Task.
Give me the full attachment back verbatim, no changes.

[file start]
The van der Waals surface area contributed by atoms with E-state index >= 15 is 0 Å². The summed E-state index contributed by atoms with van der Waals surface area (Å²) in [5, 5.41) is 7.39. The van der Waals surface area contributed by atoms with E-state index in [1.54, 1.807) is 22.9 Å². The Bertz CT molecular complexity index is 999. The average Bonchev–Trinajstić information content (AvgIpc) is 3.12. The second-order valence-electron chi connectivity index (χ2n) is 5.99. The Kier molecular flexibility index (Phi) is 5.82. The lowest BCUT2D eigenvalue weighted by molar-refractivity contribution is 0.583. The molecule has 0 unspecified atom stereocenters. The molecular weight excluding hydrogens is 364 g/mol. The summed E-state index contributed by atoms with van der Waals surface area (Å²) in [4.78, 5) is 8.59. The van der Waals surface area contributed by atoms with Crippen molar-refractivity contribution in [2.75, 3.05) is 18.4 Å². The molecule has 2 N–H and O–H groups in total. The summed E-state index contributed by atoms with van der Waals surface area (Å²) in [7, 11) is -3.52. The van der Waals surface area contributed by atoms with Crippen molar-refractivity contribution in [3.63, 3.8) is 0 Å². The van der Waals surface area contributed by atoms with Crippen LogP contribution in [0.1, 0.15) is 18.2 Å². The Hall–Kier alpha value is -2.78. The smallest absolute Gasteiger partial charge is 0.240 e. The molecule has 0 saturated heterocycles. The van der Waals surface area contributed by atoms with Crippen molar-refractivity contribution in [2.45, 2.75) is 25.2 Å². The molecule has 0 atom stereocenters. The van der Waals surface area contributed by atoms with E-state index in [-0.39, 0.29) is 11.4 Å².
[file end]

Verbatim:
The van der Waals surface area contributed by atoms with E-state index >= 15 is 0 Å². The summed E-state index contributed by atoms with van der Waals surface area (Å²) in [5, 5.41) is 7.39. The van der Waals surface area contributed by atoms with E-state index in [1.54, 1.807) is 22.9 Å². The Bertz CT molecular complexity index is 999. The average Bonchev–Trinajstić information content (AvgIpc) is 3.12. The second-order valence-electron chi connectivity index (χ2n) is 5.99. The Kier molecular flexibility index (Phi) is 5.82. The lowest BCUT2D eigenvalue weighted by molar-refractivity contribution is 0.583. The molecule has 0 unspecified atom stereocenters. The molecular weight excluding hydrogens is 364 g/mol. The summed E-state index contributed by atoms with van der Waals surface area (Å²) in [4.78, 5) is 8.59. The van der Waals surface area contributed by atoms with Crippen molar-refractivity contribution in [2.75, 3.05) is 18.4 Å². The molecule has 2 N–H and O–H groups in total. The summed E-state index contributed by atoms with van der Waals surface area (Å²) in [7, 11) is -3.52. The van der Waals surface area contributed by atoms with Crippen molar-refractivity contribution in [3.63, 3.8) is 0 Å². The van der Waals surface area contributed by atoms with Crippen LogP contribution in [0.1, 0.15) is 18.2 Å². The Hall–Kier alpha value is -2.78. The smallest absolute Gasteiger partial charge is 0.240 e. The molecule has 0 saturated heterocycles. The van der Waals surface area contributed by atoms with Crippen molar-refractivity contribution in [2.45, 2.75) is 25.2 Å². The molecule has 0 atom stereocenters. The van der Waals surface area contributed by atoms with E-state index in [-0.39, 0.29) is 11.4 Å².